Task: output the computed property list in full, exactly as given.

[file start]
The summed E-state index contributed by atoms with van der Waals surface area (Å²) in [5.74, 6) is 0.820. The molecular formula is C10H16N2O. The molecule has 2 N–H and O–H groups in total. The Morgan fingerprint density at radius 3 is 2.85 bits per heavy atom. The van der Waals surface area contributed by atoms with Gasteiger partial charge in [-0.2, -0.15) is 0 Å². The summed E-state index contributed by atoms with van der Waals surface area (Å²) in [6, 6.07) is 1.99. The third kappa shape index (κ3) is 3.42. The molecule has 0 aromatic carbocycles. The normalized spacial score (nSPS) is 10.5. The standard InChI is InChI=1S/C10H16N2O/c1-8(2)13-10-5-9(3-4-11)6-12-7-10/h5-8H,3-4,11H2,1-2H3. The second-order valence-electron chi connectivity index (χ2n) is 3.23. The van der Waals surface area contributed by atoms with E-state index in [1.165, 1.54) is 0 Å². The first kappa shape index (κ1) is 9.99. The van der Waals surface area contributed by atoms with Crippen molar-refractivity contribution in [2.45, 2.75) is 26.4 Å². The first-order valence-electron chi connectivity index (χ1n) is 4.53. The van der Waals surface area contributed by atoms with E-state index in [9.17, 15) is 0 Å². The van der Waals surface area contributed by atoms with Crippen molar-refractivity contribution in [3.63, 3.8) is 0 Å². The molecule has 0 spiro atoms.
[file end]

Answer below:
The summed E-state index contributed by atoms with van der Waals surface area (Å²) in [5.74, 6) is 0.820. The molecular formula is C10H16N2O. The molecule has 2 N–H and O–H groups in total. The Morgan fingerprint density at radius 3 is 2.85 bits per heavy atom. The van der Waals surface area contributed by atoms with Gasteiger partial charge in [-0.2, -0.15) is 0 Å². The summed E-state index contributed by atoms with van der Waals surface area (Å²) in [6, 6.07) is 1.99. The third kappa shape index (κ3) is 3.42. The molecule has 0 aromatic carbocycles. The normalized spacial score (nSPS) is 10.5. The standard InChI is InChI=1S/C10H16N2O/c1-8(2)13-10-5-9(3-4-11)6-12-7-10/h5-8H,3-4,11H2,1-2H3. The second-order valence-electron chi connectivity index (χ2n) is 3.23. The van der Waals surface area contributed by atoms with E-state index in [1.165, 1.54) is 0 Å². The first kappa shape index (κ1) is 9.99. The van der Waals surface area contributed by atoms with Crippen molar-refractivity contribution in [2.45, 2.75) is 26.4 Å². The first-order valence-electron chi connectivity index (χ1n) is 4.53. The van der Waals surface area contributed by atoms with E-state index in [9.17, 15) is 0 Å². The van der Waals surface area contributed by atoms with Crippen molar-refractivity contribution in [3.63, 3.8) is 0 Å². The molecule has 0 spiro atoms.